Google Analytics/Adwords Tracking Audits with A1 Website Analyzer

Google Analytics makes our lives easier. Easy installation, intuitive (usually) reporting/metrics, easy integration with Adwords and Webmaster Tools, etc. Best of all, it’s free. Of course, installation is also easy to botch, and future installations don’t always correctly overwrite the old ones . You may have failed to add the tracking code to certain pages. Or perhaps you have multiple implementations on certain pages. Maybe certain pages have your old Google Analytics tracking code. Perhaps you have 2,3 or even 50 websites sharing a code base and you ended up getting your wires crossed.  This can really skew your metrics in numerous ways.

Enter A1 Website Analyzer

I have been using this nifty tool for a lot of on-site optimization lately. You can use it to crawl your site and find broken links and redirects, link juice flow, last date modified, review meta and H tags, etc. It’s also useful for checking for instances of specific code implementation. Out of the box, A1 WSA can check for gat and gaq object methods for Google Analytics tracking code as well as Google Adsense tracking. This is useful for searching for pages that lack this code (or pages where the code has been been implemented more than one).

A1 Website Analyzer 6.0.1 can be downloaded directly from Microsystools.com.  After the download and installation (you get a 30-day free trial) open up the tool.

  1. Click the Scan Website Tab if you’re not already in that section
  2. In the Paths Tab, enter your website’s url
  3. Click the Data collection tab
  4. Near the bottom you’ll see an option that says Search custom strings and code in pages – Click the purple icon and choose your code type
  5. At the top, click Start Scan

* If you’re not seeing these options, you may be in Simplified easy mode.  Click that option to deselect it.

A1 Website Analyzer Site Crawl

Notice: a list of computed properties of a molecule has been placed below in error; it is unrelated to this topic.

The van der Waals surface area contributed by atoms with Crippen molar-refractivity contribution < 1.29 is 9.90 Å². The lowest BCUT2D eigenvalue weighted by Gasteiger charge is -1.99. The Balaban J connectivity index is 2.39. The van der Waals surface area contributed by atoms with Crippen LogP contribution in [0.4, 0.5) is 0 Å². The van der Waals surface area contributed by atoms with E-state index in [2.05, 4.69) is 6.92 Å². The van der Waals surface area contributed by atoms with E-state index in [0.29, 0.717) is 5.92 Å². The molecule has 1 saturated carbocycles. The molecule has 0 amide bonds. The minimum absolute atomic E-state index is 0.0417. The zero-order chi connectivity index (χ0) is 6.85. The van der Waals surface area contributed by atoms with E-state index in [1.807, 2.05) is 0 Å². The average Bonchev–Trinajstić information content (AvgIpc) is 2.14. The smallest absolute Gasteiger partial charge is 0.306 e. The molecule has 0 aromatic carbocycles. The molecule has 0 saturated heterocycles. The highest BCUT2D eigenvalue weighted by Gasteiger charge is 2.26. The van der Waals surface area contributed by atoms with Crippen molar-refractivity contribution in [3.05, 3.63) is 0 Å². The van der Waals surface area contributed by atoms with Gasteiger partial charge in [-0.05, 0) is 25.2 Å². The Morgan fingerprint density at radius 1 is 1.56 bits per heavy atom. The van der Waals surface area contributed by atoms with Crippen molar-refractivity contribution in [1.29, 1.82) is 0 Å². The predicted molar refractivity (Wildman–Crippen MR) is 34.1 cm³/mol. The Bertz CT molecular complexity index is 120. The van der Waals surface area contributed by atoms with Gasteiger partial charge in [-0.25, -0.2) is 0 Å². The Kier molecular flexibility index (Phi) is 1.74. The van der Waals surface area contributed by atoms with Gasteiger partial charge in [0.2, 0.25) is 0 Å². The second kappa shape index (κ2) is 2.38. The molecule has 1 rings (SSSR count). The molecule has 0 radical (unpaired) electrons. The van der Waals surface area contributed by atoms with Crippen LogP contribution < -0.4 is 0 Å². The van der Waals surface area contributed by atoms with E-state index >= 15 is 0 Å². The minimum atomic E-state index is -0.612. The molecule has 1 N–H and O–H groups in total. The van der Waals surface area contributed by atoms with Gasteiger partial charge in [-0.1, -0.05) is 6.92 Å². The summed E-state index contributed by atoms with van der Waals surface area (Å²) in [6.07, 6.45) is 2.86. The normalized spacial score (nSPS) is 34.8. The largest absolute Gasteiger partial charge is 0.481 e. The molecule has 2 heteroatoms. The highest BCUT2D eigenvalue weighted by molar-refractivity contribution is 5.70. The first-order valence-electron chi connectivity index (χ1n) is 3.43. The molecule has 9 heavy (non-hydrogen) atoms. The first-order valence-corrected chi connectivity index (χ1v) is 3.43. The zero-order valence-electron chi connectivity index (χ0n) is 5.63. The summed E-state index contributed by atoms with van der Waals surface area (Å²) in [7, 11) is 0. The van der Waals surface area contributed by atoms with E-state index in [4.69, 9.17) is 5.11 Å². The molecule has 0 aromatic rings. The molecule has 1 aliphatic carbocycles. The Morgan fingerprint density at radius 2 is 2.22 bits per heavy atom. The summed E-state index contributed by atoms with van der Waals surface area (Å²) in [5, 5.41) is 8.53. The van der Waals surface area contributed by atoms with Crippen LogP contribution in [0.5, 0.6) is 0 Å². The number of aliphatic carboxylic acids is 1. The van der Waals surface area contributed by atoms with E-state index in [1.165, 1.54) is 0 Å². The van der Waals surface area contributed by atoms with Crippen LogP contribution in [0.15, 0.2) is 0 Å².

Once the scan is complete, You can click the Analyze Website tab and start reviewing the results but it’s best to export them and view them to a spreadsheet, where you can see and do more with this data.   So click File > Export elected data as file and export to the location of your choosing.  Here you can see what it looks like in spreadsheet form.  In this case, the code search results are in column AB (titled Page.Search.Results). ga_new=1 tells me that the page in that row has one implementation of the _gaq model Analytics tracking code.  ga_new=2 would tell me that there were 2 implementations of said code.  An empty cell means there is none.

A1 Website Analyzer Export CSV

 Customizing for Google Tag Manager

If you are using Google Tag Manager, you can still use WSA to crawl for and check for your code by adding your own string (example below), because this will work for any string of characters, be it tracking code, a set of words, or something else. What this also means is that you can use this to also check for pages that have the wrong tracking ID’s (useful for sites that share templates/code bases).

In this case, you can enter the relevant tracking code as a custom string.

UA-XXXXXX-X

Or in the case of Google Tag Manager

GTM-XXXXXX

So for my website, I enter the custom code of:

ga_correct=UA-890337-6

A1 Website Analyzer - Google Analytcs Code Check

And since my last code is still saved, WSA is now checking that I 1- have GA installed on these pages and that 2- It’s the correct Tracking ID.  Scanning for both might seem pointless at first, but having both can tell you if perhaps one or more of your pages is using a different GA tracking method (in this case, WSA will return a positive hit for your Tracking ID but not for that specific tracking method).

A1 Website Analyzer - Google Analytics Correct Code Check

Just remember that the format is ‘name_id=regular_expression‘ so you can’t just enter a value, it has to be a string.

Obviously this extends far beyond Google Analytics and Adsense. You can use this for Amazon affiliate, Commission Junction, Yahoo! Analytics, and other tracking scripts. The larger you website(s), and the more redesigns it’s had or code bases it shares, the more likely that pages will end up with incorrect/outdated tracking code.  In any case, this is a great way to check if you have pages on your site that don’t have the right tracking code (Google Analytics or otherwise).

Happy crawling!

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